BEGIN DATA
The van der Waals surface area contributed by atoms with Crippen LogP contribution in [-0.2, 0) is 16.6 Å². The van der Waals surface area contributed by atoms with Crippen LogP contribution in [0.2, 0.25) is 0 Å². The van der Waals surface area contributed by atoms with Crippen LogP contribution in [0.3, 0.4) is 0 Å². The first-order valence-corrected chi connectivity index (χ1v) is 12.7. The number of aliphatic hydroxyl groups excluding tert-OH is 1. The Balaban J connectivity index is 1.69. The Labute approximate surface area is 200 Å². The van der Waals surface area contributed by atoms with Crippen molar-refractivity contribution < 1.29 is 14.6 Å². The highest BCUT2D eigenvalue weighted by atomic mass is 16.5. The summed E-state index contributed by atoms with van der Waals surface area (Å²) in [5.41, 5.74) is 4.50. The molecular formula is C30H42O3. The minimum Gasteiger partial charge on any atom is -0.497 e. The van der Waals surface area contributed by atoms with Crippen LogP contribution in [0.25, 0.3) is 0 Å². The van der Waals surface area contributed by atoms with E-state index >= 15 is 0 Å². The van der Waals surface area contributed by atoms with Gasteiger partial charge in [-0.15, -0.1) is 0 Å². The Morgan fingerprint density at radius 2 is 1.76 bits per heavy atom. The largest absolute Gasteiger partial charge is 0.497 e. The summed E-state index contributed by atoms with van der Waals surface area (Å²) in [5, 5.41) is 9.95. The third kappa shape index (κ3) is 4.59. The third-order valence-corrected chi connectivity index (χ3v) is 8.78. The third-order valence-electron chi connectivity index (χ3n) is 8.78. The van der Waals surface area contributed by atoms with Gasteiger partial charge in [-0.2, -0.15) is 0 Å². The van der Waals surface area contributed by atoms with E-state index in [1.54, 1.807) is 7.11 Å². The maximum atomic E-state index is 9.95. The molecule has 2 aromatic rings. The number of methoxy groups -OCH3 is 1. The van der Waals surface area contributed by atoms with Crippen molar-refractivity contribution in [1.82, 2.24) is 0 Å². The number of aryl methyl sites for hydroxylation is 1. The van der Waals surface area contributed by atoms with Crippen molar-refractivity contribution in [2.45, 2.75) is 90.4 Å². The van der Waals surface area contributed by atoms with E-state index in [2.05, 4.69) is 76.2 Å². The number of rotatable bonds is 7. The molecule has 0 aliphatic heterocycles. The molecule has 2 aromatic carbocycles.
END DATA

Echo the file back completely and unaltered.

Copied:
The van der Waals surface area contributed by atoms with Crippen LogP contribution in [-0.2, 0) is 16.6 Å². The van der Waals surface area contributed by atoms with Crippen LogP contribution in [0.2, 0.25) is 0 Å². The van der Waals surface area contributed by atoms with Crippen LogP contribution in [0.3, 0.4) is 0 Å². The first-order valence-corrected chi connectivity index (χ1v) is 12.7. The number of aliphatic hydroxyl groups excluding tert-OH is 1. The Balaban J connectivity index is 1.69. The Labute approximate surface area is 200 Å². The van der Waals surface area contributed by atoms with Crippen molar-refractivity contribution < 1.29 is 14.6 Å². The highest BCUT2D eigenvalue weighted by atomic mass is 16.5. The summed E-state index contributed by atoms with van der Waals surface area (Å²) in [5.41, 5.74) is 4.50. The molecular formula is C30H42O3. The minimum Gasteiger partial charge on any atom is -0.497 e. The van der Waals surface area contributed by atoms with Crippen LogP contribution in [0.25, 0.3) is 0 Å². The van der Waals surface area contributed by atoms with E-state index >= 15 is 0 Å². The van der Waals surface area contributed by atoms with Gasteiger partial charge in [-0.15, -0.1) is 0 Å². The Morgan fingerprint density at radius 2 is 1.76 bits per heavy atom. The largest absolute Gasteiger partial charge is 0.497 e. The summed E-state index contributed by atoms with van der Waals surface area (Å²) in [5, 5.41) is 9.95. The third kappa shape index (κ3) is 4.59. The third-order valence-corrected chi connectivity index (χ3v) is 8.78. The third-order valence-electron chi connectivity index (χ3n) is 8.78. The van der Waals surface area contributed by atoms with Gasteiger partial charge in [-0.2, -0.15) is 0 Å². The van der Waals surface area contributed by atoms with E-state index in [1.54, 1.807) is 7.11 Å². The maximum atomic E-state index is 9.95. The molecule has 2 aromatic rings. The number of methoxy groups -OCH3 is 1. The van der Waals surface area contributed by atoms with Crippen molar-refractivity contribution in [1.82, 2.24) is 0 Å². The number of aryl methyl sites for hydroxylation is 1. The van der Waals surface area contributed by atoms with Crippen molar-refractivity contribution in [2.45, 2.75) is 90.4 Å². The van der Waals surface area contributed by atoms with E-state index in [2.05, 4.69) is 76.2 Å². The number of rotatable bonds is 7. The molecule has 0 aliphatic heterocycles. The molecule has 2 aromatic carbocycles.